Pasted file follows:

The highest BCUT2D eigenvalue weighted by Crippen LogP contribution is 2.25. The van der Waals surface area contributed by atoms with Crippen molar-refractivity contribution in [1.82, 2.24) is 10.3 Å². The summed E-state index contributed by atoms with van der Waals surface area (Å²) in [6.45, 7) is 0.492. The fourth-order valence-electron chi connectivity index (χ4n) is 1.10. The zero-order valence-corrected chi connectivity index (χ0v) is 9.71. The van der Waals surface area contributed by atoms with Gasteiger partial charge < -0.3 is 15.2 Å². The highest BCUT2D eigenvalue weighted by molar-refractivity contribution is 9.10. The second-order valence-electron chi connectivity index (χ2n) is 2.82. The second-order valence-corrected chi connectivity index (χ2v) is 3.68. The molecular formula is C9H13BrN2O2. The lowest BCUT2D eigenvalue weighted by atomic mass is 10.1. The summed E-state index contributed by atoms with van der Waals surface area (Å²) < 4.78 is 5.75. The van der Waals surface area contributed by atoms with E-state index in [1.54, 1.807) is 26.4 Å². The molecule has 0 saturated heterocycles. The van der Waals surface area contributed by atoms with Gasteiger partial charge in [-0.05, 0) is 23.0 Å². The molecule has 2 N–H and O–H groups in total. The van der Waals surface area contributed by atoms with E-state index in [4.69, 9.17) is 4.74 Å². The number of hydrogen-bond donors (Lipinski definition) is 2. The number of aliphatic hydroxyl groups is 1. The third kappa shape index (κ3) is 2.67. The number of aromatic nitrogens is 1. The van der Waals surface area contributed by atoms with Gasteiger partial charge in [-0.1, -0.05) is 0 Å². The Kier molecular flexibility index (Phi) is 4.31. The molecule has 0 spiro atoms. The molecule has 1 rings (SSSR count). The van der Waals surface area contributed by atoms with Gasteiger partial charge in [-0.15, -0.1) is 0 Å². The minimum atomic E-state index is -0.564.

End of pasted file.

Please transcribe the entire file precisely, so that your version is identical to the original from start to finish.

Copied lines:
The highest BCUT2D eigenvalue weighted by Crippen LogP contribution is 2.25. The van der Waals surface area contributed by atoms with Crippen molar-refractivity contribution in [1.82, 2.24) is 10.3 Å². The summed E-state index contributed by atoms with van der Waals surface area (Å²) in [6.45, 7) is 0.492. The fourth-order valence-electron chi connectivity index (χ4n) is 1.10. The zero-order valence-corrected chi connectivity index (χ0v) is 9.71. The van der Waals surface area contributed by atoms with Gasteiger partial charge < -0.3 is 15.2 Å². The highest BCUT2D eigenvalue weighted by molar-refractivity contribution is 9.10. The second-order valence-electron chi connectivity index (χ2n) is 2.82. The second-order valence-corrected chi connectivity index (χ2v) is 3.68. The molecular formula is C9H13BrN2O2. The lowest BCUT2D eigenvalue weighted by atomic mass is 10.1. The summed E-state index contributed by atoms with van der Waals surface area (Å²) < 4.78 is 5.75. The van der Waals surface area contributed by atoms with E-state index in [1.54, 1.807) is 26.4 Å². The molecule has 0 saturated heterocycles. The van der Waals surface area contributed by atoms with Gasteiger partial charge in [-0.05, 0) is 23.0 Å². The molecule has 2 N–H and O–H groups in total. The van der Waals surface area contributed by atoms with E-state index in [4.69, 9.17) is 4.74 Å². The number of hydrogen-bond donors (Lipinski definition) is 2. The number of aliphatic hydroxyl groups is 1. The third kappa shape index (κ3) is 2.67. The number of aromatic nitrogens is 1. The van der Waals surface area contributed by atoms with Gasteiger partial charge in [-0.1, -0.05) is 0 Å². The Kier molecular flexibility index (Phi) is 4.31. The molecule has 0 spiro atoms. The molecule has 1 rings (SSSR count). The van der Waals surface area contributed by atoms with Gasteiger partial charge in [-0.15, -0.1) is 0 Å². The minimum atomic E-state index is -0.564.